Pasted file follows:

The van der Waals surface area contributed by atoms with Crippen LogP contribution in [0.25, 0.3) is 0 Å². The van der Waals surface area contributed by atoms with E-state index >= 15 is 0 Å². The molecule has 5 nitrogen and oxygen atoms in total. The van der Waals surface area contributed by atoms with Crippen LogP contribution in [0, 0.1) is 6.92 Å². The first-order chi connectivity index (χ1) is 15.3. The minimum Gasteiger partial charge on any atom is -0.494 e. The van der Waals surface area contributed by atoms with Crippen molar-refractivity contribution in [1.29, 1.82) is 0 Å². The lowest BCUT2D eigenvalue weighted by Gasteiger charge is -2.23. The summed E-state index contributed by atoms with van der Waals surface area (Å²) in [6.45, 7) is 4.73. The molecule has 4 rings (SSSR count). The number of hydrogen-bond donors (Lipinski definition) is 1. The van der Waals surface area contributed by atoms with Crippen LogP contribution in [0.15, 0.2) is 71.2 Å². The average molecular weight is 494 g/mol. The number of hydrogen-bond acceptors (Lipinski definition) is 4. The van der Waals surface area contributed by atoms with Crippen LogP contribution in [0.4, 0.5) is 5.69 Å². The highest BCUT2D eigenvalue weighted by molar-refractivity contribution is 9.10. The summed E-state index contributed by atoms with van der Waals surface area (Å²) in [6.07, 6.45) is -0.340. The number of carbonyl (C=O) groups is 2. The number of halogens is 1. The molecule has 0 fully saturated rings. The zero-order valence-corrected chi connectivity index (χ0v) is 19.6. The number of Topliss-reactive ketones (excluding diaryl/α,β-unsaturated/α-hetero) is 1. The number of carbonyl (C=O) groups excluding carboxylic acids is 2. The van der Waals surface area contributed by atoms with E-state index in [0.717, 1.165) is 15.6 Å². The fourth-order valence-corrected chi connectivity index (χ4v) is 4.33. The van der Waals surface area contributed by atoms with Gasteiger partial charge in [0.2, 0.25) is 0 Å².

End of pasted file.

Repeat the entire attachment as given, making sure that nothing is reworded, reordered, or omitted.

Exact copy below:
The van der Waals surface area contributed by atoms with Crippen LogP contribution in [0.25, 0.3) is 0 Å². The van der Waals surface area contributed by atoms with E-state index >= 15 is 0 Å². The molecule has 5 nitrogen and oxygen atoms in total. The van der Waals surface area contributed by atoms with Crippen LogP contribution in [0, 0.1) is 6.92 Å². The first-order chi connectivity index (χ1) is 15.3. The minimum Gasteiger partial charge on any atom is -0.494 e. The van der Waals surface area contributed by atoms with Crippen molar-refractivity contribution in [1.29, 1.82) is 0 Å². The lowest BCUT2D eigenvalue weighted by Gasteiger charge is -2.23. The summed E-state index contributed by atoms with van der Waals surface area (Å²) in [6.45, 7) is 4.73. The molecule has 4 rings (SSSR count). The number of hydrogen-bond donors (Lipinski definition) is 1. The van der Waals surface area contributed by atoms with Crippen LogP contribution in [0.15, 0.2) is 71.2 Å². The average molecular weight is 494 g/mol. The number of hydrogen-bond acceptors (Lipinski definition) is 4. The van der Waals surface area contributed by atoms with Crippen LogP contribution in [0.4, 0.5) is 5.69 Å². The highest BCUT2D eigenvalue weighted by molar-refractivity contribution is 9.10. The summed E-state index contributed by atoms with van der Waals surface area (Å²) in [6.07, 6.45) is -0.340. The number of carbonyl (C=O) groups is 2. The number of halogens is 1. The molecule has 0 fully saturated rings. The zero-order valence-corrected chi connectivity index (χ0v) is 19.6. The number of Topliss-reactive ketones (excluding diaryl/α,β-unsaturated/α-hetero) is 1. The number of carbonyl (C=O) groups excluding carboxylic acids is 2. The van der Waals surface area contributed by atoms with E-state index in [0.717, 1.165) is 15.6 Å². The fourth-order valence-corrected chi connectivity index (χ4v) is 4.33. The van der Waals surface area contributed by atoms with Gasteiger partial charge in [0.2, 0.25) is 0 Å².